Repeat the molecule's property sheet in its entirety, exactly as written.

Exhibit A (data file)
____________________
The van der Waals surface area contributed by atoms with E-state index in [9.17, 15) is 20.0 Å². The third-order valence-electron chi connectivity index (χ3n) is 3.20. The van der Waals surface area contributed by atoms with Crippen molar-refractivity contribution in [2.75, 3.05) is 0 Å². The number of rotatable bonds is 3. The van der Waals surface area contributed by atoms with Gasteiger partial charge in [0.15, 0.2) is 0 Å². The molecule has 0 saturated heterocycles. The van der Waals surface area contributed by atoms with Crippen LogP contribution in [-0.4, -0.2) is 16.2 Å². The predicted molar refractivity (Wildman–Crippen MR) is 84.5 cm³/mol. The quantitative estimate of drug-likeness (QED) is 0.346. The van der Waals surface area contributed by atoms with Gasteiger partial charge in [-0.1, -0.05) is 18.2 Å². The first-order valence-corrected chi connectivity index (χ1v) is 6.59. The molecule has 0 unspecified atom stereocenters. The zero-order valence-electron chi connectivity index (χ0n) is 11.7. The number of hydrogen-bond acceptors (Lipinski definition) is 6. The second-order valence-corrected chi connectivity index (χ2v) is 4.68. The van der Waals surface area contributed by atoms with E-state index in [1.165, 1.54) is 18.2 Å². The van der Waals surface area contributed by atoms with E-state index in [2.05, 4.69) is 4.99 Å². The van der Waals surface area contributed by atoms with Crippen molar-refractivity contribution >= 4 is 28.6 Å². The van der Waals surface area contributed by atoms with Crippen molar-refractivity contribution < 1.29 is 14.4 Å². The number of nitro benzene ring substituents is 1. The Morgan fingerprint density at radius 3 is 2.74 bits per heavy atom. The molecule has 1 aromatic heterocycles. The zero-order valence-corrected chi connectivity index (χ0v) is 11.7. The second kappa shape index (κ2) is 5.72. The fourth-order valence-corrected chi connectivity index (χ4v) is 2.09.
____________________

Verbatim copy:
The van der Waals surface area contributed by atoms with E-state index in [9.17, 15) is 20.0 Å². The third-order valence-electron chi connectivity index (χ3n) is 3.20. The van der Waals surface area contributed by atoms with Crippen molar-refractivity contribution in [2.75, 3.05) is 0 Å². The number of rotatable bonds is 3. The van der Waals surface area contributed by atoms with Gasteiger partial charge in [0.15, 0.2) is 0 Å². The molecule has 0 saturated heterocycles. The van der Waals surface area contributed by atoms with Crippen LogP contribution in [-0.4, -0.2) is 16.2 Å². The predicted molar refractivity (Wildman–Crippen MR) is 84.5 cm³/mol. The quantitative estimate of drug-likeness (QED) is 0.346. The van der Waals surface area contributed by atoms with Gasteiger partial charge in [-0.1, -0.05) is 18.2 Å². The first-order valence-corrected chi connectivity index (χ1v) is 6.59. The molecule has 0 unspecified atom stereocenters. The zero-order valence-electron chi connectivity index (χ0n) is 11.7. The number of hydrogen-bond acceptors (Lipinski definition) is 6. The second-order valence-corrected chi connectivity index (χ2v) is 4.68. The van der Waals surface area contributed by atoms with E-state index in [1.165, 1.54) is 18.2 Å². The van der Waals surface area contributed by atoms with E-state index in [2.05, 4.69) is 4.99 Å². The van der Waals surface area contributed by atoms with Crippen molar-refractivity contribution >= 4 is 28.6 Å². The van der Waals surface area contributed by atoms with Crippen molar-refractivity contribution < 1.29 is 14.4 Å². The number of nitro benzene ring substituents is 1. The Morgan fingerprint density at radius 3 is 2.74 bits per heavy atom. The molecule has 1 aromatic heterocycles. The zero-order valence-corrected chi connectivity index (χ0v) is 11.7. The second kappa shape index (κ2) is 5.72. The fourth-order valence-corrected chi connectivity index (χ4v) is 2.09.